Transport Canada officials point out that although railways generate revenue primarily from freight rates for the movement of customers’ traffic they also apply charges for activities that are incidental or not directly related to the movement of traffic. These are referred to as incidental or ancillary charges, examples of which include demurrage (i.e., additional charges to the shipper for taking longer than the permitted time to load or unload a railcar), cleaning and/or storing railcars and weighing goods.

Departmental officials note that incidental charges have become of concern to shippers in recent years. However, they note that there are limited ways for an individual shipper to address these concerns, given that final offer arbitration (in Part IV of the Canada Transportation Act) has never been used as a stand-alone remedy to incidental charges and their associated conditions.

Clause 3 therefore adds a new provision, proposed section 120.1, to the Canada Transportation Act. Proposed section 120.1(1) generally provides that if, on complaint in writing to the Agency by a shipper who is subject to certain charges and associated terms and conditions,(5) the Agency finds that the charges or terms and conditions are unreasonable, the Agency may, by order, establish new charges or terms and conditions. The order remains in effect for the period specified in it by the Agency, but cannot exceed one year (proposed section 120.1(2)). Proposed section 120.1(3) enumerates certain factors that the Agency must take into consideration in determining whether any charges or associated terms and conditions are unreasonable. Any charges or associated terms and conditions established by the Agency must be commercially fair and reasonable not only to the shippers who are subject to them but also to the railway company that issued the tariff containing them (proposed section 120.1(4)). Once the Agency has established any charges or associated terms and conditions, the railway company must, without delay, vary its tariff to reflect them (proposed section 120.1(5)). The railway company must not vary its tariff with respect to any charges or associated terms and conditions established by the Agency until the period referred to in the order has expired (proposed section 120.1(6)). The House of Commons Standing Committee on Transport, Infrastructure and Communities added proposed section 120.1(7) to provide that, for greater certainty, proposed section 120.1 does not apply to rates for the movement of traffic. 

D. Leased Railway Lines (Clauses 4, 5)

Under the Canada Transportation Act there is a process, set out in sections 141 to 146.1, that a federally regulated railway company must follow before it can formally transfer or discontinue operating a railway line. A railway company that no longer wishes to operate a railway line may sell, lease or otherwise transfer it to another party for continued operation (section 143). In the case of a lease, the railway company remains the infrastructure owner; however, as the Act is currently written, the railway company has no obligations under the Act in respect of the operation of the line as of the date of the lease (section 146(2)). Transport Canada officials point out that this means that once a lease runs out or is terminated, the line reverts back to the railway owner and is considered an unregulated asset. They note that, as the legislation is currently written, a railway line that is leased out and reverts back to the railway owner after the lease has ended can, in effect, circumvent the transfer and discontinuance process (set out in sections 141 to 146.1 of the Act), a process that is intended to offer opportunities to affected communities.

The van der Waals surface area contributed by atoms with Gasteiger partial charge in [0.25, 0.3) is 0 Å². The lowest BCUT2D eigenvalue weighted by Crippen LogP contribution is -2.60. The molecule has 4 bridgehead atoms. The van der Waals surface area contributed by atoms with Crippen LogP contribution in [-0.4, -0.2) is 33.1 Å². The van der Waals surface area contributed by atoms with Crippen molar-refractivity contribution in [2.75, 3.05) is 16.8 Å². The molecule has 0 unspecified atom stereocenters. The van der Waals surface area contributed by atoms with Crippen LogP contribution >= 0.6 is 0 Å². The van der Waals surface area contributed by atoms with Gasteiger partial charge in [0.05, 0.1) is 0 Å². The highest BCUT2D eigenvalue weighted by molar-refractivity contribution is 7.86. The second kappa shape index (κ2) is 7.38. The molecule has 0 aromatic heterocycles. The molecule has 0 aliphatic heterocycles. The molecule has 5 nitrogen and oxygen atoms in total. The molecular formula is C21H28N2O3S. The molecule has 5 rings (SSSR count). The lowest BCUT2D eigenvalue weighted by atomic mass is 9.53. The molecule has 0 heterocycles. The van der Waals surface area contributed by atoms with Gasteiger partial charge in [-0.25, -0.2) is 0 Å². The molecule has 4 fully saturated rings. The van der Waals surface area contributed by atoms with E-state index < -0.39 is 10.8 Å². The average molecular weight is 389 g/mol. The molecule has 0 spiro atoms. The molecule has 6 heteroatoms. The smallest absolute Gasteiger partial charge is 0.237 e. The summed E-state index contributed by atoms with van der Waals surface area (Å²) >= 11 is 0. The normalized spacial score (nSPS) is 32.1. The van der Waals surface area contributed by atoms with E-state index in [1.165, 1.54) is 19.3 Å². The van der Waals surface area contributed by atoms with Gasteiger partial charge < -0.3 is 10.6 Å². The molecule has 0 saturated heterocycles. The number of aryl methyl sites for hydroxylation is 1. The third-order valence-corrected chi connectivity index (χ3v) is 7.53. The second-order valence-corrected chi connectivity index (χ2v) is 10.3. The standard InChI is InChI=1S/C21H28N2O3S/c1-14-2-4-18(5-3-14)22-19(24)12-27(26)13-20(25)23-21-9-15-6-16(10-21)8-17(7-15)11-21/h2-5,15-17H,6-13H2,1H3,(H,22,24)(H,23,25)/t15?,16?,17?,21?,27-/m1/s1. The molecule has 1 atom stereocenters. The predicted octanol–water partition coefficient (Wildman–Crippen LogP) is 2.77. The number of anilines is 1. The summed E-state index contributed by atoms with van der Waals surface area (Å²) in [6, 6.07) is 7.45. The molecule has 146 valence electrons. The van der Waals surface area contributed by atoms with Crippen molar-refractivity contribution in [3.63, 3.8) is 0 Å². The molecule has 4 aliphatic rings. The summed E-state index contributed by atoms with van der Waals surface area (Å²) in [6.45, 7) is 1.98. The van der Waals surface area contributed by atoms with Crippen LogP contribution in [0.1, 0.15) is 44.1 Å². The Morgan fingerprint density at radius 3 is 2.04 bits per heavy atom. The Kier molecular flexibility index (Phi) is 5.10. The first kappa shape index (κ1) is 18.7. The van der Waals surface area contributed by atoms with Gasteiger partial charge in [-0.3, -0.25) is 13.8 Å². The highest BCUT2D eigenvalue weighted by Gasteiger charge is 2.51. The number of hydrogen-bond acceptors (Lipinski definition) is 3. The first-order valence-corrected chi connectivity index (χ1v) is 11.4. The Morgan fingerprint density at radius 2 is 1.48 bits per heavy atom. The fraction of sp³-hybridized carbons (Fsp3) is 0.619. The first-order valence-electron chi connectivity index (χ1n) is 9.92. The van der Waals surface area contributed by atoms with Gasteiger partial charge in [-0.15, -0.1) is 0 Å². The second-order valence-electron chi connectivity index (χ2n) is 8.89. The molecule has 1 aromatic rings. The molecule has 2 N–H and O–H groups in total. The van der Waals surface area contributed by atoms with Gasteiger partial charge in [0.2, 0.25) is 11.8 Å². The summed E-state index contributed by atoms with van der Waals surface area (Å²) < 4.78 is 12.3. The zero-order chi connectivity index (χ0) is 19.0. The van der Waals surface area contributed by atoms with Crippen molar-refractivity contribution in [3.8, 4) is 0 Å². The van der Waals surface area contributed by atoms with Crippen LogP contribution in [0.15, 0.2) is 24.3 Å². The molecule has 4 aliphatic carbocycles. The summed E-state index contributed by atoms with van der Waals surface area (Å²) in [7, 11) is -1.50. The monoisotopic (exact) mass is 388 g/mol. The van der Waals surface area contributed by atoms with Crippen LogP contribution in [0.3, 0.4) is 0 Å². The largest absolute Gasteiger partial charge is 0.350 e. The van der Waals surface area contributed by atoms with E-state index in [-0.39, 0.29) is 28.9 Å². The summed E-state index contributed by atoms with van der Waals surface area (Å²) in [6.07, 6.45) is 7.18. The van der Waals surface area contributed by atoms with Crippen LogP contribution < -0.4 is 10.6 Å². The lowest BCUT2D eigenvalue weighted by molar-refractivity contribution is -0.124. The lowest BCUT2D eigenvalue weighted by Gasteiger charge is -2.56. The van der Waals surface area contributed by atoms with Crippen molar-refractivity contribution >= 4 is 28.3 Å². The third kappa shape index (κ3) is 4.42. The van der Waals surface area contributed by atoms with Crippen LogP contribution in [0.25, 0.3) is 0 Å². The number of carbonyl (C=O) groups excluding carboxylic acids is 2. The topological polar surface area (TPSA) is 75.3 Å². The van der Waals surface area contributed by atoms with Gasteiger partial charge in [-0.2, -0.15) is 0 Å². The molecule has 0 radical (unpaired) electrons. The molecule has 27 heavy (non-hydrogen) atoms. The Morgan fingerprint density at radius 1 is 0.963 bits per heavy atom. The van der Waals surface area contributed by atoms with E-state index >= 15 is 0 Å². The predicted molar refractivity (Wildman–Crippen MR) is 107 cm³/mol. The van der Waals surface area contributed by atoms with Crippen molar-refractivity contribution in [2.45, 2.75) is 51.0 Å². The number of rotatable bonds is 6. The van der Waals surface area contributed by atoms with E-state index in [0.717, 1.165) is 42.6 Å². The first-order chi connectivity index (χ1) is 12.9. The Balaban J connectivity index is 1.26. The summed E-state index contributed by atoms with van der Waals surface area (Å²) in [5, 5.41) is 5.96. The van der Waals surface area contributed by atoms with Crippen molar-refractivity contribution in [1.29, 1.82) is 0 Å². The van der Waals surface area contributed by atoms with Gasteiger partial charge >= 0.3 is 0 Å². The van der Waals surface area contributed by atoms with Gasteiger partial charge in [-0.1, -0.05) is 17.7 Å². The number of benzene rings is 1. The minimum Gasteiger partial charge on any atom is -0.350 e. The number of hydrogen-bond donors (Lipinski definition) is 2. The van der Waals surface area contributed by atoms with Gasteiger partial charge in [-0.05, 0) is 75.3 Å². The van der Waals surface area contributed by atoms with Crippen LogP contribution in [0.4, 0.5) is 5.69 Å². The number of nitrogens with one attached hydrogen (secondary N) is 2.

Departmental officials note that the government is aware of the importance of shortlines to many communities and local shippers and appreciates the need to preserve these railway lines. As they point out, for some communities lease arrangements with shortlines can be the only economically viable way to maintain rail service on very low-traffic lines. Therefore, amendments are proposed to provide opportunities for shortline operators or governments to acquire a railway line in respect of which a lease has been terminated.

Accordingly, clause 4 adds proposed section 146.01 to the Act. Proposed section 146.01(1) provides that if the railway line or an operating interest in it is transferred through the process set out in sections 143 to 145 or otherwise and subsequently returns to the railway company that transferred it (as in the case of it having been leased), the railway company must, within 60 days, resume operations on the line or follow the process set out in sections 143 to 145; in other words, the company must advertise the line for sale, lease, etc., for continued operation and, if there is no interest or an agreement does not take place, offer it to governments for not more than its net salvage value for any purpose prior to dismantling the line.

Proposed section 146.01(2) provides that if a railway line or an operating interest in it returns to a railway company that transferred it and the railway company decides to follow the process set out in sections 143 to 145, the company is not subject to section 142(2) in respect of the railway line or operating interest and has no obligations under the Act in respect of the operation of the line. (Section 142(2) prohibits a railway company from taking steps to discontinue operating a railway line before the company’s intention to discontinue operating the line has been indicated in its plan referred to in section 141. That plan, which must be kept up to date, indicates for each of the railway company’s railway lines whether it intends to continue operating the line or whether, within the next three years, it intends to take steps to discontinue operating the line.)